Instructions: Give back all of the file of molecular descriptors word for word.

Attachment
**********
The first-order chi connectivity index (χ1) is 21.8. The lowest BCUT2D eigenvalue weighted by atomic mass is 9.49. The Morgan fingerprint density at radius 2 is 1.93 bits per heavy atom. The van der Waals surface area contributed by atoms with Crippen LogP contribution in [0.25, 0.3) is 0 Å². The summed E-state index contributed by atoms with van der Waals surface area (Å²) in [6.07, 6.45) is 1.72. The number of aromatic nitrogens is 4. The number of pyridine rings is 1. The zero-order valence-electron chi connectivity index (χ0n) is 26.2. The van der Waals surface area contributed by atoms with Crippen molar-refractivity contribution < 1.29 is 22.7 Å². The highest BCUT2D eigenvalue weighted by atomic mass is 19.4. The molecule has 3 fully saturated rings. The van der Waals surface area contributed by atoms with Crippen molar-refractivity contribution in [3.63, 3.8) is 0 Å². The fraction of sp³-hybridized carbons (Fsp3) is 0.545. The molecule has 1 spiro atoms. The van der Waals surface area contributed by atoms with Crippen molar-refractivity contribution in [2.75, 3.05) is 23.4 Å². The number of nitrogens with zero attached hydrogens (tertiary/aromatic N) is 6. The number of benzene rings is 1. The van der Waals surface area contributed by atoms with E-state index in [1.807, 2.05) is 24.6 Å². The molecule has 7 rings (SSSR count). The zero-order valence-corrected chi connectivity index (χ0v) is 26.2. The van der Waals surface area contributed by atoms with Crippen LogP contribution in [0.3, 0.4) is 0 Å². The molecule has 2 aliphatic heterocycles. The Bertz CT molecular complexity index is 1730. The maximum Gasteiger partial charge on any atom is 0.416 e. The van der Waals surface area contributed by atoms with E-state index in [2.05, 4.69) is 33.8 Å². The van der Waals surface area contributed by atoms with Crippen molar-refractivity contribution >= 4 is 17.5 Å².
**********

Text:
The first-order chi connectivity index (χ1) is 21.8. The lowest BCUT2D eigenvalue weighted by atomic mass is 9.49. The Morgan fingerprint density at radius 2 is 1.93 bits per heavy atom. The van der Waals surface area contributed by atoms with Crippen LogP contribution in [0.25, 0.3) is 0 Å². The summed E-state index contributed by atoms with van der Waals surface area (Å²) in [6.07, 6.45) is 1.72. The number of aromatic nitrogens is 4. The number of pyridine rings is 1. The zero-order valence-electron chi connectivity index (χ0n) is 26.2. The van der Waals surface area contributed by atoms with Crippen molar-refractivity contribution < 1.29 is 22.7 Å². The highest BCUT2D eigenvalue weighted by atomic mass is 19.4. The molecule has 3 fully saturated rings. The van der Waals surface area contributed by atoms with Crippen molar-refractivity contribution in [3.63, 3.8) is 0 Å². The fraction of sp³-hybridized carbons (Fsp3) is 0.545. The molecule has 1 spiro atoms. The van der Waals surface area contributed by atoms with Crippen molar-refractivity contribution in [2.75, 3.05) is 23.4 Å². The number of nitrogens with zero attached hydrogens (tertiary/aromatic N) is 6. The number of benzene rings is 1. The van der Waals surface area contributed by atoms with E-state index in [1.807, 2.05) is 24.6 Å². The molecule has 7 rings (SSSR count). The zero-order valence-corrected chi connectivity index (χ0v) is 26.2. The van der Waals surface area contributed by atoms with Crippen LogP contribution in [0.3, 0.4) is 0 Å². The molecule has 2 aliphatic heterocycles. The Bertz CT molecular complexity index is 1730. The maximum Gasteiger partial charge on any atom is 0.416 e. The van der Waals surface area contributed by atoms with E-state index in [2.05, 4.69) is 33.8 Å². The van der Waals surface area contributed by atoms with Crippen molar-refractivity contribution >= 4 is 17.5 Å².